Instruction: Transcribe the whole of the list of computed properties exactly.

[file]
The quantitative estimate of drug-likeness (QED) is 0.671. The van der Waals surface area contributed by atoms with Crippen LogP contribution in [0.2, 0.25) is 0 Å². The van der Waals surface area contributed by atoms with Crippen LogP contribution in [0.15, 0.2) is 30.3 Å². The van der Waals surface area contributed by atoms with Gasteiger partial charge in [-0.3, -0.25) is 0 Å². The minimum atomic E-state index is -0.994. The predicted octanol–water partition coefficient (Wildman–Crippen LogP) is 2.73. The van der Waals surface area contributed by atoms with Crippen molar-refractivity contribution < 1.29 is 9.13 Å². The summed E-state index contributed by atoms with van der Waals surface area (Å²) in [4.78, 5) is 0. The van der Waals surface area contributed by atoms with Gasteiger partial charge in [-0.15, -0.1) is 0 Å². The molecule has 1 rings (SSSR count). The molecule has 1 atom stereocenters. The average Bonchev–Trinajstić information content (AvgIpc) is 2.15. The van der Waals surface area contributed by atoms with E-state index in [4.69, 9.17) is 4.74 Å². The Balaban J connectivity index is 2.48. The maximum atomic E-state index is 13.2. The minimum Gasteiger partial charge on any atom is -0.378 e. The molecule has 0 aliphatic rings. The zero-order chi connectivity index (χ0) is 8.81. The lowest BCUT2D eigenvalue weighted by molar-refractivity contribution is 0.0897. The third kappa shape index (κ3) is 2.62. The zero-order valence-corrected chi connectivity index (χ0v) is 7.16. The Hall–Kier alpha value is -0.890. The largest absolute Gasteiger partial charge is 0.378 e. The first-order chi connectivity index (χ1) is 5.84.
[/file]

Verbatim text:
The quantitative estimate of drug-likeness (QED) is 0.671. The van der Waals surface area contributed by atoms with Crippen LogP contribution in [0.2, 0.25) is 0 Å². The van der Waals surface area contributed by atoms with Crippen LogP contribution in [0.15, 0.2) is 30.3 Å². The van der Waals surface area contributed by atoms with Gasteiger partial charge in [-0.3, -0.25) is 0 Å². The minimum atomic E-state index is -0.994. The predicted octanol–water partition coefficient (Wildman–Crippen LogP) is 2.73. The van der Waals surface area contributed by atoms with Crippen molar-refractivity contribution < 1.29 is 9.13 Å². The summed E-state index contributed by atoms with van der Waals surface area (Å²) in [4.78, 5) is 0. The van der Waals surface area contributed by atoms with Gasteiger partial charge in [-0.15, -0.1) is 0 Å². The molecule has 1 rings (SSSR count). The molecule has 1 atom stereocenters. The average Bonchev–Trinajstić information content (AvgIpc) is 2.15. The van der Waals surface area contributed by atoms with E-state index in [4.69, 9.17) is 4.74 Å². The Balaban J connectivity index is 2.48. The maximum atomic E-state index is 13.2. The minimum Gasteiger partial charge on any atom is -0.378 e. The molecule has 0 aliphatic rings. The zero-order chi connectivity index (χ0) is 8.81. The lowest BCUT2D eigenvalue weighted by molar-refractivity contribution is 0.0897. The third kappa shape index (κ3) is 2.62. The zero-order valence-corrected chi connectivity index (χ0v) is 7.16. The Hall–Kier alpha value is -0.890. The largest absolute Gasteiger partial charge is 0.378 e. The first-order chi connectivity index (χ1) is 5.84.